10 Useful Advanced Git Commands
Aug 20th, 2013 - 5 Comments »
I have been using git for quite some time now and thought of sharing some advanced git commands that you may find useful whether you are working in a team environment or on your personal project.
1. Export changes done in last commit
This command i have been using regularly for sending the changes done to another person for review/integration who is not on git. It will export the recent committed changed files to a zip file.
git archive -o ../updated.zip HEAD $(git diff --name-only HEAD^)
2. Export changed files between two commits
Similarly if you need to export changed files between two commits, you can use this one.
git archive -o ../latest.zip NEW_COMMIT_ID_HERE $(git diff --name-only OLD_COMMIT_ID_HERE NEW_COMMIT_ID_HERE)
3. Clone a specific remote branch
If you wish to clone only specific branch from a remote repository without having to clone whole of the repository branches, this will be useful to you.
git init git remote add -t BRANCH_NAME_HERE -f origin REMOTE_REPO_URL_PATH_HERE git checkout BRANCH_NAME_HERE
4. Apply patch from Unrelated local repository
If you need to apply a patch from a commit on some other unrelated local repository to your current repository, here is a shortcut way to do that
git --git-dir=PATH_TO_OTHER_REPOSITORY_HERE/.git format-patch -k -1 --stdout COMMIT_HASH_ID_HERE| git am -3 -k
5. Check if your Branch changes are part of Other branch
cherry command lets you check whether your branch’s changes are present in some other branch or not. It will display the changes on current branch to given branch and indicate with a + or – sign to indicate if that commit is merged or not. + indicated not present while – indicates present in the given branch. Here is how to do that:
git cherry -v OTHER_BRANCH_NAME_HERE #For example: to check with master branch git cherry -v master
6. Start a new Branch with No History
Sometimes you need to start a new branch and do no want to carry the long history along, for example, you want to place the code in public domain(open source) but do no want to share the history.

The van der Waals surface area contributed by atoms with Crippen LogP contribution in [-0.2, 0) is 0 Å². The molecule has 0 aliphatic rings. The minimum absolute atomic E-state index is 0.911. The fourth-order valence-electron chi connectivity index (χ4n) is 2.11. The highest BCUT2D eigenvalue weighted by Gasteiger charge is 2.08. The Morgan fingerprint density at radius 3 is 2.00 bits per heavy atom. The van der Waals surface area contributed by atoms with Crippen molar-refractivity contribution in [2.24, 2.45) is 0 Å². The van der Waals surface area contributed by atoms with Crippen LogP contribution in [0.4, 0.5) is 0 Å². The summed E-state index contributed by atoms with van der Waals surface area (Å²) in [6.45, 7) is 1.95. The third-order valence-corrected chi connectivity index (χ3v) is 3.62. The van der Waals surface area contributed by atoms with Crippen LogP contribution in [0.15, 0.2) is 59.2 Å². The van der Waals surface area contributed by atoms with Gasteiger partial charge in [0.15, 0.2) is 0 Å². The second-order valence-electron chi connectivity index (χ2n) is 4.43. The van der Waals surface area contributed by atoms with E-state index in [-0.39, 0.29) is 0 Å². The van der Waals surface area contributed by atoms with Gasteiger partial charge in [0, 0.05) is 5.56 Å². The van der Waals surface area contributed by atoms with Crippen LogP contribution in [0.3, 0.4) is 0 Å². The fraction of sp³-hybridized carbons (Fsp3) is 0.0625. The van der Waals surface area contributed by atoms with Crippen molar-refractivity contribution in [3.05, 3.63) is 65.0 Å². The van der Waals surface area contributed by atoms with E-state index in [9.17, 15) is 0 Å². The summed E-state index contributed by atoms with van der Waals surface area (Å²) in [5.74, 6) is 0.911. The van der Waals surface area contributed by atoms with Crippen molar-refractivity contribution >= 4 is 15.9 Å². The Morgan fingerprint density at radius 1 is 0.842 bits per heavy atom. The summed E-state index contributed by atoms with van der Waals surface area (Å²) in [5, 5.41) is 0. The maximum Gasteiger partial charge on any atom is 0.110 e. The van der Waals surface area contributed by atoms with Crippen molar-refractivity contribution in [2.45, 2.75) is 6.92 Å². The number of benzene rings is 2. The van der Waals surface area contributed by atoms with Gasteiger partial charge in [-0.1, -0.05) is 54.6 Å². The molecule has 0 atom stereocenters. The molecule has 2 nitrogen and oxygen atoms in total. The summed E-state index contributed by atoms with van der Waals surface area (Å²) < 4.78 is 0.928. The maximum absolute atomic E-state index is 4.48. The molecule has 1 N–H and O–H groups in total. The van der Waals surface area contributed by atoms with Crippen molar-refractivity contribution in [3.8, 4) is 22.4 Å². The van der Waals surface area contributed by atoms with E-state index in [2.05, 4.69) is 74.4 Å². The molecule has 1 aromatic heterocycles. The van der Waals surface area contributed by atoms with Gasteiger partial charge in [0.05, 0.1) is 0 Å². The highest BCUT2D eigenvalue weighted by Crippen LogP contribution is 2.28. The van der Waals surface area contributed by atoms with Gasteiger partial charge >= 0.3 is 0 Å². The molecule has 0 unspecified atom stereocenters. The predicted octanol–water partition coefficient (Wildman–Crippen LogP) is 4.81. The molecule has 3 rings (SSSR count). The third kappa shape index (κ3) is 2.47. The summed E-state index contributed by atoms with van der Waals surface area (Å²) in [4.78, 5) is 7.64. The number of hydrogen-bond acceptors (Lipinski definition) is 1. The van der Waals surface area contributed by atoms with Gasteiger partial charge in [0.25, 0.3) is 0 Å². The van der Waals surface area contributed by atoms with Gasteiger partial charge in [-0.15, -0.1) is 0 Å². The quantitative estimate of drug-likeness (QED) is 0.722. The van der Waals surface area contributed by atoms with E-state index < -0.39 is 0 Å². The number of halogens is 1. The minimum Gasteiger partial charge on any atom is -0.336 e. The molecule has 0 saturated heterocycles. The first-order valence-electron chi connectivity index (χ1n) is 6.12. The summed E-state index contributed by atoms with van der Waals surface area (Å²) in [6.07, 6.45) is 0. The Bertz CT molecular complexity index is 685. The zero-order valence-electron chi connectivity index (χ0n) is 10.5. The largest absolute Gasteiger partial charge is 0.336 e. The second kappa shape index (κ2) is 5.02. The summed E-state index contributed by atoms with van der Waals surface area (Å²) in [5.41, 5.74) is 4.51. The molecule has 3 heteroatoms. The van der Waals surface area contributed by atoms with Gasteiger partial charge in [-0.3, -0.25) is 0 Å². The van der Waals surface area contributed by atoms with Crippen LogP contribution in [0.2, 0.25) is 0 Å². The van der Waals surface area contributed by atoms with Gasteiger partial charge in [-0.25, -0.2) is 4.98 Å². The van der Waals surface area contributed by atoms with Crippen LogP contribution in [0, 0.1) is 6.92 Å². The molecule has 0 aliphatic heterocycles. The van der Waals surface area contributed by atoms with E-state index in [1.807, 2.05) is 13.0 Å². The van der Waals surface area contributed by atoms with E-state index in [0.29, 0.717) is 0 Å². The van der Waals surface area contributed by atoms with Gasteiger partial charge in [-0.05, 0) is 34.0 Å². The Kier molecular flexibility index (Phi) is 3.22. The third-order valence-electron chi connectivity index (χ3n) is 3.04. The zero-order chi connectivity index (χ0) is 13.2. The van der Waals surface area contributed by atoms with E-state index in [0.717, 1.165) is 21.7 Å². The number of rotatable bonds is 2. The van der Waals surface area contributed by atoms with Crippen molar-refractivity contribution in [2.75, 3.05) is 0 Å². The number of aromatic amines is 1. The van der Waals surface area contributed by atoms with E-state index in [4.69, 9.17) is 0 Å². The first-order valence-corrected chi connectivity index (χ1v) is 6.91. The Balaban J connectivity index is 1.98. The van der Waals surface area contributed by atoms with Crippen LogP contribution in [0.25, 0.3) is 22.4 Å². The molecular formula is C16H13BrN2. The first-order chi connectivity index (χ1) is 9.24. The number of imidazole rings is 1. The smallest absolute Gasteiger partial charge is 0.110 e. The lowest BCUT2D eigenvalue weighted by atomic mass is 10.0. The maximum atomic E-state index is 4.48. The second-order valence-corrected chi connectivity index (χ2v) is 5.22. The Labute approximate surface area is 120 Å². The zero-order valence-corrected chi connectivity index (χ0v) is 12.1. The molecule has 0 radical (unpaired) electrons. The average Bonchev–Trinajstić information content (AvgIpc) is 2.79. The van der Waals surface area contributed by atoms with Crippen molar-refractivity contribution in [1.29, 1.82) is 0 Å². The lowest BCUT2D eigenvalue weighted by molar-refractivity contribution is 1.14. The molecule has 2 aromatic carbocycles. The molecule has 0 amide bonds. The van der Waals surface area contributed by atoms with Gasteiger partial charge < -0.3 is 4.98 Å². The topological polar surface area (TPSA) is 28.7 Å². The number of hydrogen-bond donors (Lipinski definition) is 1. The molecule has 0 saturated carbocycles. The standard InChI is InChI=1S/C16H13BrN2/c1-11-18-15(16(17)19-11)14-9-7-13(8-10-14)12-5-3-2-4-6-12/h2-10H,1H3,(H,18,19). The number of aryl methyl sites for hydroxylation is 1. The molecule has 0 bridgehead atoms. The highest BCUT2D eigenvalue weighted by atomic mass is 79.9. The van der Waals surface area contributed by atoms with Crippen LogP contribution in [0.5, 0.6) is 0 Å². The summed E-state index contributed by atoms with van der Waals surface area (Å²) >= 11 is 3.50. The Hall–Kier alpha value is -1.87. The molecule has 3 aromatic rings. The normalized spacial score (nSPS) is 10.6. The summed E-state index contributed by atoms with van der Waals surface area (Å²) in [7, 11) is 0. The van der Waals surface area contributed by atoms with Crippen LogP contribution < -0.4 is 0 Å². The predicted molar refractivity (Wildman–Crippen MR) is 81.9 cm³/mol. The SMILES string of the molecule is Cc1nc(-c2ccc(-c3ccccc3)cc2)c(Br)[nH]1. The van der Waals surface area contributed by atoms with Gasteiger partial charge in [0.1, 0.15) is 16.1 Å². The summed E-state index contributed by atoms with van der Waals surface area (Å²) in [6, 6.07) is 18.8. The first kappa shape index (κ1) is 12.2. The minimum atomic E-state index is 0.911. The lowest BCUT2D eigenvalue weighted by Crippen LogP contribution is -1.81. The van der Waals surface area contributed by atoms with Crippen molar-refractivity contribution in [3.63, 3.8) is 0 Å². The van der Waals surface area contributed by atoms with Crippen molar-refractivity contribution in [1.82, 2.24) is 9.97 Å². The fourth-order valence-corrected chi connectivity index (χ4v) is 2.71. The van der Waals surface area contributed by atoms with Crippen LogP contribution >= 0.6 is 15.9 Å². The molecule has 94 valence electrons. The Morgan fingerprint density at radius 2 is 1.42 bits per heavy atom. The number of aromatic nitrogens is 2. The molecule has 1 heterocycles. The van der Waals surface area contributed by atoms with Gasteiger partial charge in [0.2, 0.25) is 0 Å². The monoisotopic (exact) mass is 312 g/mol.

git checkout --orphan NEW_BRANCH_NAME_HERE
7. Checkout File from Other Branch without Switching Branches
Here is how to fetch just that file you need from other branch without even have to switch branches.
git checkout BRANCH_NAME_HERE -- PATH_TO_FILE_IN_BRANCH_HERE
8. Ignore Changes in a Tracked File
If you are working in a team and all of them are working on same branch, chances are you are going to use fetch/merge quite often. but this sometimes resets your environment specific config files which you have to change every time after merge. Using this command, you can ask git to ignore the changes to specific file. So next time you do merge, this file won’t be changed on your system.
git update-index --assume-unchanged PATH_TO_FILE_HERE
9. Check if committed changes are part of a release
The name-rev command can tell you the position of a committ with respect to a last release. Using this you can check if your changes were part of the release or not.
git name-rev --name-only COMMIT_HASH_HERE
10. Pull with rebase instead of merge
If you are working in a team which is working on same branch, then you have to do fetch/merge or pull quite often. Branch merges in git are recorded with merge commit to indicate when a feature branch was merged with mainstream. But in the scenario of multiple team members working on same branch, the regular merge causes multiple merge messages in the log causing confusion. So you can use rebase with pull to keep the history clear of useless merge messages.
git pull --rebase
Also, you can configure a particular branche to always rebasing:
git config branch.BRANCH_NAME_HERE.rebase true
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